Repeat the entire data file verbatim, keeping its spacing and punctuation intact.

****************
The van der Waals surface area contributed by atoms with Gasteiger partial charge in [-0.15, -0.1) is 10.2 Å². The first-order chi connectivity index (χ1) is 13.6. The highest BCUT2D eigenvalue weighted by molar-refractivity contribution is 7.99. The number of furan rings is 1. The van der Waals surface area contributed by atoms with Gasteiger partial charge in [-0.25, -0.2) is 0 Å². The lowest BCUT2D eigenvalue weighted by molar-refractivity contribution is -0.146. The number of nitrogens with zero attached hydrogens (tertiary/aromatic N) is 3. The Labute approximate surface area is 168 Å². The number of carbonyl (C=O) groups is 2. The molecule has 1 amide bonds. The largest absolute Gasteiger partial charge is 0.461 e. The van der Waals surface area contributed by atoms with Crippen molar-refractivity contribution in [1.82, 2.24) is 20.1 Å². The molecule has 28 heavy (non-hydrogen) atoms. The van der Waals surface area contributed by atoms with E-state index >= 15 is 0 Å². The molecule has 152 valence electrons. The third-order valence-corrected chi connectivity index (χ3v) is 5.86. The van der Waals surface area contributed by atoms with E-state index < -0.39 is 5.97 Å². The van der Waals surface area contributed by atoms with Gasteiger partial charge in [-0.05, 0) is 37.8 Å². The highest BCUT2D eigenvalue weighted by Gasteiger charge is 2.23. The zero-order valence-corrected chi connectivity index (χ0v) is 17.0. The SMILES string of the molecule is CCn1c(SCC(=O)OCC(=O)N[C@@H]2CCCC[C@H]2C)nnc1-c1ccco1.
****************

The van der Waals surface area contributed by atoms with Gasteiger partial charge in [-0.15, -0.1) is 10.2 Å². The first-order chi connectivity index (χ1) is 13.6. The highest BCUT2D eigenvalue weighted by molar-refractivity contribution is 7.99. The number of furan rings is 1. The van der Waals surface area contributed by atoms with Gasteiger partial charge in [-0.25, -0.2) is 0 Å². The lowest BCUT2D eigenvalue weighted by molar-refractivity contribution is -0.146. The number of nitrogens with zero attached hydrogens (tertiary/aromatic N) is 3. The Labute approximate surface area is 168 Å². The number of carbonyl (C=O) groups is 2. The molecule has 1 amide bonds. The largest absolute Gasteiger partial charge is 0.461 e. The van der Waals surface area contributed by atoms with Crippen molar-refractivity contribution in [1.82, 2.24) is 20.1 Å². The molecule has 28 heavy (non-hydrogen) atoms. The van der Waals surface area contributed by atoms with E-state index >= 15 is 0 Å². The molecule has 152 valence electrons. The third-order valence-corrected chi connectivity index (χ3v) is 5.86. The van der Waals surface area contributed by atoms with E-state index < -0.39 is 5.97 Å². The van der Waals surface area contributed by atoms with Gasteiger partial charge in [-0.05, 0) is 37.8 Å². The highest BCUT2D eigenvalue weighted by Gasteiger charge is 2.23. The zero-order valence-corrected chi connectivity index (χ0v) is 17.0. The SMILES string of the molecule is CCn1c(SCC(=O)OCC(=O)N[C@@H]2CCCC[C@H]2C)nnc1-c1ccco1.